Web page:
No children under six years old will be admitted to concerts except the Holiday Sing-Along (minimum two years old) and Toyota Symphonies for Youth (minimum five years old). Due to the sophisticated acoustics of Walt Disney Concert Hall, we ask that everyone in your party, regardless of age, be able to sit quietly through a concert lasting two hours or more without disturbing other patrons or the artists. Ushers may ask parents whose children are noisy or disruptive to take them outside the Concert Hall. If there is repeated disruption, we reserve the right to revoke admission and refund your ticket price, excluding service charges. Patrons of all ages must have a ticket to enter the Concert Hall and must sit in the seat indicated on the ticket.
The use of any recording devices, including cameras, is not permitted in Walt Disney Concert Hall at any time.
Planning Your Visit
You have several options:
- In person at the Box Office (Tues – Sunday, 12 noon – 6pm Closed Monday). The Box Office will be open 2 hours before each event and remain open until 30 minutes after performance start time.
- Over the phone with Audience Services at 323.850.2000 (daily, 10am-6pm)
- Over the internet via LAPhil.com/tickets
- Over the internet via Ticketmaster.com
For groups of ten or more, please contact Group Sales at 323.850.2050. See Group Sales page of this website for further information.
Patrons with Disabilities
Please visit our Accessibility Info webpage for further details.
Walt Disney Concert Hall is located at the south end of the Music Center in downtown Los Angeles, at 111 South Grand Avenue, between First and Second Streets.
From 101 South: exit Temple, continue straight onto Hope St.; turn left at 2nd Place, bear left onto Kosciuszko, left at Lower Grand. Entrance to parking is on your left.
From 110 North: exit 4th St., stay left and follow signs to Music Center, left on Lower Grand.
From 110 South: exit (left lane) at Hill; turn right onto Temple, left at Hope, left at 2nd Place, bear left onto Kosciuszko, left at Lower Grand.
Parking is available directly beneath Walt Disney Concert Hall; enter on Second Street or Lower Grand Avenue. Regular parking costs $9 ($23 valet parking at the Hope St. entrance) beginning at 5:00 p.m. for evening concerts, two hours before weekday matinees and all day on weekends; please bring cash. Accessible parking spaces for vehicles displaying valid, state-issued disability placards or license plates are reserved near the elevators on each level. Patrons with disability placards may also use valet parking for $23. Parking prices subject to change. For issues regarding Music Center parking, please contact Five Star Parking at 213.687.4484.
The Music Center offers an array of dining choices both before and after performances at Walt Disney Concert Hall. Click here for details on Dining in Downtown Los Angeles and at Walt Disney Concert Hall.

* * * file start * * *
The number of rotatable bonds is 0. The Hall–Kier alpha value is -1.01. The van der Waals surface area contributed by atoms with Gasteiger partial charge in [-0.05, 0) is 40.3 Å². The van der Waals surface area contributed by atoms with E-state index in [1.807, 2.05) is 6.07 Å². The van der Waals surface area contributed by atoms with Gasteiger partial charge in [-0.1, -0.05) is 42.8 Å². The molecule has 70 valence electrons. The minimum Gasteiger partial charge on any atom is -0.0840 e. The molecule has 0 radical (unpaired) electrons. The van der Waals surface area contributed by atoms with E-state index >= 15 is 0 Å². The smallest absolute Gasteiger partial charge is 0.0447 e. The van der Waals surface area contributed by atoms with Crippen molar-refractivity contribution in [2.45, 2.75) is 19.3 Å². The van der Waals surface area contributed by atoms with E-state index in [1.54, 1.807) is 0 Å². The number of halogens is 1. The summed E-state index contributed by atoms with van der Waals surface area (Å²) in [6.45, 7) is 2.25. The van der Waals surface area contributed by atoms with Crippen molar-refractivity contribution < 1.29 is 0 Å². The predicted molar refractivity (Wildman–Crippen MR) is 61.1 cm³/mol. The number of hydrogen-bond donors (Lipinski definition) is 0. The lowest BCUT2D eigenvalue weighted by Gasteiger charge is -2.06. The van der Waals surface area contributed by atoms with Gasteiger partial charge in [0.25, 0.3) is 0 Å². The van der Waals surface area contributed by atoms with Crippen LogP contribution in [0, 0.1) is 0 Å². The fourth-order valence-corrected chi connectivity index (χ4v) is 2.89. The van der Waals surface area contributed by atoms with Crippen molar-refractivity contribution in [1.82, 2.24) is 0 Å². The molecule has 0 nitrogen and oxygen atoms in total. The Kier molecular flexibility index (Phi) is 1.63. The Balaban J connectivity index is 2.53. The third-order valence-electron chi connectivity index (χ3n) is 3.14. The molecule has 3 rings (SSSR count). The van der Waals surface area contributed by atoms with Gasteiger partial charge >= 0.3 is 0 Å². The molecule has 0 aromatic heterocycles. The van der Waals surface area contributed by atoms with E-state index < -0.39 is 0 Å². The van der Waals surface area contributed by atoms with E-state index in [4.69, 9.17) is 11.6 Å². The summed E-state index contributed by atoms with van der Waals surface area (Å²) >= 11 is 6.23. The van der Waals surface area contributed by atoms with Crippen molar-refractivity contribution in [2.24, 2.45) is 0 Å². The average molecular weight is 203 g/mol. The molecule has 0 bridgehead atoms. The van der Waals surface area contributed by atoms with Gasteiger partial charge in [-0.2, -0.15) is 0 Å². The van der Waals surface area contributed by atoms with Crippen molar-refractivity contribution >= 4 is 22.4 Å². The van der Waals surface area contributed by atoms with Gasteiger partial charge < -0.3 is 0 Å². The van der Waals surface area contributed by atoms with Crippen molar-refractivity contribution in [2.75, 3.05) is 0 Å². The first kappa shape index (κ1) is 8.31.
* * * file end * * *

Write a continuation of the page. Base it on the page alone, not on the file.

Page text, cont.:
No food or drinks are permitted inside of the auditorium. Refreshments are available for purchase in the Walt Disney Concert Hall lobbies before the concert and at intermission, but cannot be brought into the seating areas.
All bags are subject to search by security officers. Security may require that large handbags or backpacks be left at the Coat Check in the lobby.
All single ticket sales are final, but you may help us allow others to experience music at Walt Disney Concert Hall by donating your tickets for re-sale; you will receive a donation receipt for tax purposes. The Box Office will accept ticket donations until 5pm before an evening concert or on the day before a matinee.
You may donate your tickets in one of three ways:
- Online - click on Donate Your Tickets under the Tickets section of this website up to 24 hours before your concert
- In person - bring your tickets to the Box Office prior to the concert
- By mail - send your original tickets, along with your name, address, and telephone number, to:
Walt Disney Concert Hall Box Office
Donated Tickets Desk
P.O. Box 861417
Los Angeles, CA 90086-1417
Your tickets must be received prior to the concert. Please note: the Box Office does not receive weekend mail.
How Can I Learn More?
Join the LA Phil Email Club to get the latest updates, promotions, and special offers about Walt Disney Concert Hall and the Hollywood Bowl. Please mark all your preferences.
Learn more about the music and get up-to-date programming by signing up for Fast Notes. Fast Notes are streamlined program notes emailed to you about a week before LA Philharmonic Concerts, Celebrity Recitals, Chamber Music Concerts, Baroque Concerts, New Music, World Music and Organ Recitals. You'll get information about the music, composers and performers, links for more information as well as specially compiled playlists of audio samples on iTunes. Sign up for this free service at LAPhil.com/FastNotes.
Discover Walt Disney Concert Hall by taking a free self-guided audio tour narrated by John Lithgow and featuring insight from architect Frank Gehry, Music Director Esa-Pekka Salonen, acoustician Yasuhisa Toyota, principal donor Lillian Disney's daughter Diane Disney Miller and more. Call 323.850.2000 for more information.